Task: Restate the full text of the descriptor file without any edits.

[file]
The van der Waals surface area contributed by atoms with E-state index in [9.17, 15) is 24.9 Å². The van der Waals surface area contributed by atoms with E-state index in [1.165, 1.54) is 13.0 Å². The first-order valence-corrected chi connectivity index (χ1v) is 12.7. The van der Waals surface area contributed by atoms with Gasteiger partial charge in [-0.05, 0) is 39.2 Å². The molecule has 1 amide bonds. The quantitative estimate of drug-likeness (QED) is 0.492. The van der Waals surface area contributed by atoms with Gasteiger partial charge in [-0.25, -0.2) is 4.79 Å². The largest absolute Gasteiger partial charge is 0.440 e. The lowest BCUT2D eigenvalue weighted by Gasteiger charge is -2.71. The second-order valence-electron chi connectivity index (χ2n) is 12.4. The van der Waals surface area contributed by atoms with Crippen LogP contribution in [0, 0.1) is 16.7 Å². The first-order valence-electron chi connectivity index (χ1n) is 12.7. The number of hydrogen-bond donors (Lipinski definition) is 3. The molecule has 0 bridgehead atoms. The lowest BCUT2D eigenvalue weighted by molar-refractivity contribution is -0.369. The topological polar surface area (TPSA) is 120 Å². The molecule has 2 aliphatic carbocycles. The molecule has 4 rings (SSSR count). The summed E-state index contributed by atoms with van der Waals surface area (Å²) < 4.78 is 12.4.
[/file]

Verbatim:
The van der Waals surface area contributed by atoms with E-state index in [9.17, 15) is 24.9 Å². The van der Waals surface area contributed by atoms with E-state index in [1.165, 1.54) is 13.0 Å². The first-order valence-corrected chi connectivity index (χ1v) is 12.7. The van der Waals surface area contributed by atoms with Gasteiger partial charge in [-0.05, 0) is 39.2 Å². The molecule has 1 amide bonds. The quantitative estimate of drug-likeness (QED) is 0.492. The van der Waals surface area contributed by atoms with Gasteiger partial charge in [-0.25, -0.2) is 4.79 Å². The largest absolute Gasteiger partial charge is 0.440 e. The lowest BCUT2D eigenvalue weighted by Gasteiger charge is -2.71. The second-order valence-electron chi connectivity index (χ2n) is 12.4. The van der Waals surface area contributed by atoms with Crippen LogP contribution in [0, 0.1) is 16.7 Å². The first-order valence-electron chi connectivity index (χ1n) is 12.7. The number of hydrogen-bond donors (Lipinski definition) is 3. The molecule has 0 bridgehead atoms. The lowest BCUT2D eigenvalue weighted by molar-refractivity contribution is -0.369. The topological polar surface area (TPSA) is 120 Å². The molecule has 2 aliphatic carbocycles. The molecule has 4 rings (SSSR count). The summed E-state index contributed by atoms with van der Waals surface area (Å²) < 4.78 is 12.4.